US could cut aid to Pakistan, wants more help in fighting Taliban – Tillerson
The US may cut aid to Pakistan or review its status as a major non-NATO ally if Islamabad does not do more to help fight the Taliban in Afghanistan, US Secretary of State Rex Tillerson said. Pakistan said it is disappointed with the US’ “false narrative.”
Tillerson’s comments come after US President Donald Trump blasted Pakistan on Monday, saying that the country provides “safe havens” for terrorist groups.
“We are going to be conditioning our support for Pakistan and our relationship with them on them delivering results in this area," the Secretary of State said.
Washington has “some leverage” that will allow it to put pressure on Islamabad, he added.
“The amount of aid and military assistance we give them, their status as non-NATO alliance partner – all of that can be put on the table,” he said.
Tillerson said that despite the historically good relationship between the US and Pakistan, “over the last few years, there has been a real erosion in the confidence between our two governments… because we have witnessed terrorist organizations being given safe haven inside of Pakistan.”
“We want to work with Pakistan in a positive way, but they must change their approach,” Tillerson said, adding that Islamabad can play an “important role” in bringing the Taliban to the negotiating table.
An unnamed US official told Reuters that the US is considering “significant” measures to persuade Pakistan to fight terrorism more actively, including sanctioning Pakistani officials linked to extremist groups.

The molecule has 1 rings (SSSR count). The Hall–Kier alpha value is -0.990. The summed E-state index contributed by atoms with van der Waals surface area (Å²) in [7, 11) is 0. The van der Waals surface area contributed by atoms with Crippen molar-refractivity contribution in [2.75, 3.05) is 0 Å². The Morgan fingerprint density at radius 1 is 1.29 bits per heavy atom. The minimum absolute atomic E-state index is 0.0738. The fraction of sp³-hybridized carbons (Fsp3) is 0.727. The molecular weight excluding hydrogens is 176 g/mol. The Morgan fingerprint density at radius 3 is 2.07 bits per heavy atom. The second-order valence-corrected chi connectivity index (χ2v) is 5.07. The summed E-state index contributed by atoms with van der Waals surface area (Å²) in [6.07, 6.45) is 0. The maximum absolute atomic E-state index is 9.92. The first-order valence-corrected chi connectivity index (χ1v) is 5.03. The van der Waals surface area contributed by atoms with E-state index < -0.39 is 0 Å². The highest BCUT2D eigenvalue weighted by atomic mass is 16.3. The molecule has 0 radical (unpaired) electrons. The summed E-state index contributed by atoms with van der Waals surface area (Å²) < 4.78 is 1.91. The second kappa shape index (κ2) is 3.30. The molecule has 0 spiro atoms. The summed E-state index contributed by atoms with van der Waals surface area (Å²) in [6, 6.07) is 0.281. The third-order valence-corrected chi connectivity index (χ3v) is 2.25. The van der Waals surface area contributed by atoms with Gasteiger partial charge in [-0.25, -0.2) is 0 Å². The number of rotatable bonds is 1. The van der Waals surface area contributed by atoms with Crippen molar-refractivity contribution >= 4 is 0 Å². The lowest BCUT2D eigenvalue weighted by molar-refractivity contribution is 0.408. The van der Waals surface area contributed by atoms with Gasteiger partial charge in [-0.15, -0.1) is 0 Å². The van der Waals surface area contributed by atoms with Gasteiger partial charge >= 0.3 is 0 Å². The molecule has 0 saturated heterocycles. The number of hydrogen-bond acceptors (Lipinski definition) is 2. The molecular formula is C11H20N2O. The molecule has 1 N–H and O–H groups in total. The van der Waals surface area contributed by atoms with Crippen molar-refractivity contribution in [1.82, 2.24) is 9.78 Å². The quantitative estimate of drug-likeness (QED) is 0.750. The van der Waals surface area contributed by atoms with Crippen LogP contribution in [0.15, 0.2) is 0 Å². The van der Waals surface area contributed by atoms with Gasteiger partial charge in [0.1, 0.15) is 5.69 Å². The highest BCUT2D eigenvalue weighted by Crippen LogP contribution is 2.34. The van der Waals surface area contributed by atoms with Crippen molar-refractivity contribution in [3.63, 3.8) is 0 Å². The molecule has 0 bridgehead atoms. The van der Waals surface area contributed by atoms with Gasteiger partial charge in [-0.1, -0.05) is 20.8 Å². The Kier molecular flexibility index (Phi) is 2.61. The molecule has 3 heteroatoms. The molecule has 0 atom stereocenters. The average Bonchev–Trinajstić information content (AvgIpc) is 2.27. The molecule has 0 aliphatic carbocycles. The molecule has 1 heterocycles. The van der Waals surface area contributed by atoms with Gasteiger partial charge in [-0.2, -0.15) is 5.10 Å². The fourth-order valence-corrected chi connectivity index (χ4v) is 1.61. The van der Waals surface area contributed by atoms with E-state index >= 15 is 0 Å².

Trump promised to step up military efforts against the Taliban in Afghanistan in a televised addressed on Monday.
According to military sources quoted by Reuters, it may include sending about 4,000 additional troops to join the 8,400 US servicemen already on Afghan soil, as well as intensifying airstrikes and training local pilots.
In the same speech, Trump also claimed that “we have been paying Pakistan billions and billions of dollars at the same time they are housing the very terrorists that we are fighting.”
On Tuesday, the Pakistani Foreign Ministry called Trump’s claims of safe havens for the Taliban and other terrorist groups in the country a “false narrative.”
“No country in the world has suffered more than Pakistan from the scourge of terrorism, often perpetrated from outside our borders. It is, therefore disappointing that the US policy statement ignores the enormous sacrifices rendered by the Pakistani nation in this effort,” the ministry said in a statement.
“As a matter of policy, Pakistan does not allow use of its territory against any country,” it added.
Islamabad pointed out that there was “no exclusive solution” to the conflict in Afghanistan.
“The military action during the last 17 years has not brought peace to Afghanistan, and it is not likely to do so in the future. Only an Afghan-led, Afghan-owned politically negotiated solution can lead to sustainable peace in Afghanistan,” it said.
The war on terrorism in Afghanistan has become America’s longest conflict ever, as it enters its 16th year. It has claimed the lives of around 2,400 US soldiers, but so far failed to put an end to the Taliban.
Though the US and Pakistan have been close allies in the fight against terrorism for years, the US has been accused of fueling insurgencies in Pakistan with its controversial drone strikes, which the Pentagon has been carrying out since 2004, often without Islamabad’s consent.
According to US military figures from February 2016, 3,058 people were killed in drone strikes from 2004 to 2016, including 286 identified as civilians and 274 as “others.”
Meanwhile, according to data from the Bureau of Investigative Journalism, between 2,497 and 3,999 people were killed by American UAVs during that period – 423 to 965 of whom were civilians, including around 200 children.
In May 2016, a US drone strike killed Taliban leader Mullah Mansour on Pakistani territory near the Afghan border. Islamabad was not notified of the operation until it was completed.
Pakistan labeled the strike “a violation of sovereignty,” saying that they derailed the international effort to bring the Taliban back to the negotiating table.